Hylton talked openly about the violent crime that had landed him in prison when he was 18, younger than most of his students: the burglary and machete attack that maimed a former state legislator and his 10-year-old daughter — and the “daily active remorse” he feels. “I carry with me a constant awareness of my inability to repair the harm I caused,” he says, “and so everything I do … is all in an attempt to interrupt cycles of harm.”
And the students opened up to Hylton in turn, sharing stories they’d never shared with anyone at Colby — about incarcerated family members, and about being victims of violence.
For Hylton, steeped in a culture that demands hardness, the class was an opportunity to be vulnerable, “in ways I hadn’t since I was a 12-year-old in foster care and cauterized the emotional nerves around my heart.”
“Students were coming to my office hours, talking about really tough stuff,” Hylton says. “I felt I had to meet their vulnerability.”
Hylton and Besteman describe what they’re doing as “flipping the inside-out model”: Instead of bringing students and professors into the prison to learn alongside incarcerated people, they’re bringing a prisoner into the classroom, as an instructor. It casts prisoners not as students but as experts in the experience of mass incarceration.
They believe their course is the first of its kind, but Besteman says it could be replicated on other campuses.
“There are a lot of incarcerated people who would be great professors,” she says.
A typical class begins with Hylton logging on from his cinder-block cell in Maine State Prison, in coastal Warren, Maine, while students gather in a Colby classroom, about 45 miles inland. Everyone, Besteman and Hylton included, answers the same check-in question or prompt, and then the class dissects the weekly readings and videos, as a whole and in small groups.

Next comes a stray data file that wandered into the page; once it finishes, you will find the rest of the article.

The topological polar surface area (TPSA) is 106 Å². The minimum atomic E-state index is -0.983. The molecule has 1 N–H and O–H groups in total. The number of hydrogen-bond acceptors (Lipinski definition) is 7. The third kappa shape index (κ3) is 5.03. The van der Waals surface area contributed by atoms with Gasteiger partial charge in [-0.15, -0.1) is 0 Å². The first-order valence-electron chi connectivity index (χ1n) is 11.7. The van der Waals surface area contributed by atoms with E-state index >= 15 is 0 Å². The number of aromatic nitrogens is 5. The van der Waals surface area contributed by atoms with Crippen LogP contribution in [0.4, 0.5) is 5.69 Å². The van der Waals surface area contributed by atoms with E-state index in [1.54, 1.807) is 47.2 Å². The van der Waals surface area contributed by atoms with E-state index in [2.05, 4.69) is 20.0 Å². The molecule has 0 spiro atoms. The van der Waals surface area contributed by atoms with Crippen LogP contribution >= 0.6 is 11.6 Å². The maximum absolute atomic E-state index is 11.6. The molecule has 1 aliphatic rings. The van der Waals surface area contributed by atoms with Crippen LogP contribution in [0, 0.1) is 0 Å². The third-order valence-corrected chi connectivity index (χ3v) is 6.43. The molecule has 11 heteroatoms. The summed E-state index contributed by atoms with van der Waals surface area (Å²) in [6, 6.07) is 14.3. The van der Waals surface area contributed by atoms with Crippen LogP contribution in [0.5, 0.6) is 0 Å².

On the day before the prison tour, the prompt is “describe your mood as a body of water.” Several students, feeling stressed and tired, describe themselves variously as “a whirlpool,” “an eddy,” a “Category 4 rapid,” and simply “a puddle.” Hylton says he is “a stream headed toward the ocean of justice.”
Today’s topic is solitary confinement — its impact on prisoners’ mental health, how society justifies the practice, and whether there could be a future without supermax facilities. One discussion question asks students to consider who is “good” and “bad” in the context of solitary confinement. Are the prisoners truly the “worst of the worst”? And what about the guards?
In one small-group discussion, a student named Olivia says she tends to view the prison guards as bad, because they “like the idea of having power over people.”
But Jouanna says “good” and “bad” are subjective terms. “Is a ‘good’ prisoner complacent? Or are they ‘good’ if they’re speaking out about what’s happening?” she wonders.